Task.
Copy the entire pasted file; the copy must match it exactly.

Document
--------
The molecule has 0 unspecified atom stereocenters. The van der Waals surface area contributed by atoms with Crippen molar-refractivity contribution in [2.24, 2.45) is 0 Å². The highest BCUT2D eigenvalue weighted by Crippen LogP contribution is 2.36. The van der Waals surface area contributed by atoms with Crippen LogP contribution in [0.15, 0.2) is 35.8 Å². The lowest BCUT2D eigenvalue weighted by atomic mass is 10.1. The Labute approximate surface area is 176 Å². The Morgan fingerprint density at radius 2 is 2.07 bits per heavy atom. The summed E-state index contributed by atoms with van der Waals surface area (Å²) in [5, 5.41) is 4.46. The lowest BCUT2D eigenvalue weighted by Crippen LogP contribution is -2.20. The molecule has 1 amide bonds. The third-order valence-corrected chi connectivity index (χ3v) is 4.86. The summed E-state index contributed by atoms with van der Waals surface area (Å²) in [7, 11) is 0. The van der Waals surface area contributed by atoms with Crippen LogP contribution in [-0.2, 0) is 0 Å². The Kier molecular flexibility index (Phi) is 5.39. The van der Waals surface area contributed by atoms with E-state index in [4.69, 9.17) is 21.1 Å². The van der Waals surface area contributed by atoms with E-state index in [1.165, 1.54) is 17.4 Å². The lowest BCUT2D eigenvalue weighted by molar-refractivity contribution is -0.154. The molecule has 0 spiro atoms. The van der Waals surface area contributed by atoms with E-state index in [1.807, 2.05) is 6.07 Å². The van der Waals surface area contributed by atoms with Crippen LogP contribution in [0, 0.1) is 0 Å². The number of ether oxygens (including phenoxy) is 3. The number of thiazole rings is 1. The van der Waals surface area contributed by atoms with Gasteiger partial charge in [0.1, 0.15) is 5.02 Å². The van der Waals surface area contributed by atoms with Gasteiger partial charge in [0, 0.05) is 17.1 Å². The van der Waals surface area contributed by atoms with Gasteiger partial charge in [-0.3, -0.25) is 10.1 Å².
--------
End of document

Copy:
The molecule has 0 unspecified atom stereocenters. The van der Waals surface area contributed by atoms with Crippen molar-refractivity contribution in [2.24, 2.45) is 0 Å². The highest BCUT2D eigenvalue weighted by Crippen LogP contribution is 2.36. The van der Waals surface area contributed by atoms with Crippen LogP contribution in [0.15, 0.2) is 35.8 Å². The lowest BCUT2D eigenvalue weighted by atomic mass is 10.1. The Labute approximate surface area is 176 Å². The Morgan fingerprint density at radius 2 is 2.07 bits per heavy atom. The summed E-state index contributed by atoms with van der Waals surface area (Å²) in [5, 5.41) is 4.46. The lowest BCUT2D eigenvalue weighted by Crippen LogP contribution is -2.20. The molecule has 1 amide bonds. The third-order valence-corrected chi connectivity index (χ3v) is 4.86. The summed E-state index contributed by atoms with van der Waals surface area (Å²) in [7, 11) is 0. The van der Waals surface area contributed by atoms with Crippen LogP contribution in [-0.2, 0) is 0 Å². The Kier molecular flexibility index (Phi) is 5.39. The van der Waals surface area contributed by atoms with E-state index in [4.69, 9.17) is 21.1 Å². The van der Waals surface area contributed by atoms with E-state index in [1.165, 1.54) is 17.4 Å². The lowest BCUT2D eigenvalue weighted by molar-refractivity contribution is -0.154. The molecule has 0 spiro atoms. The van der Waals surface area contributed by atoms with E-state index in [1.807, 2.05) is 6.07 Å². The van der Waals surface area contributed by atoms with Crippen LogP contribution in [0, 0.1) is 0 Å². The number of ether oxygens (including phenoxy) is 3. The number of thiazole rings is 1. The van der Waals surface area contributed by atoms with Gasteiger partial charge in [0.1, 0.15) is 5.02 Å². The van der Waals surface area contributed by atoms with Gasteiger partial charge in [0, 0.05) is 17.1 Å². The van der Waals surface area contributed by atoms with Gasteiger partial charge in [-0.3, -0.25) is 10.1 Å².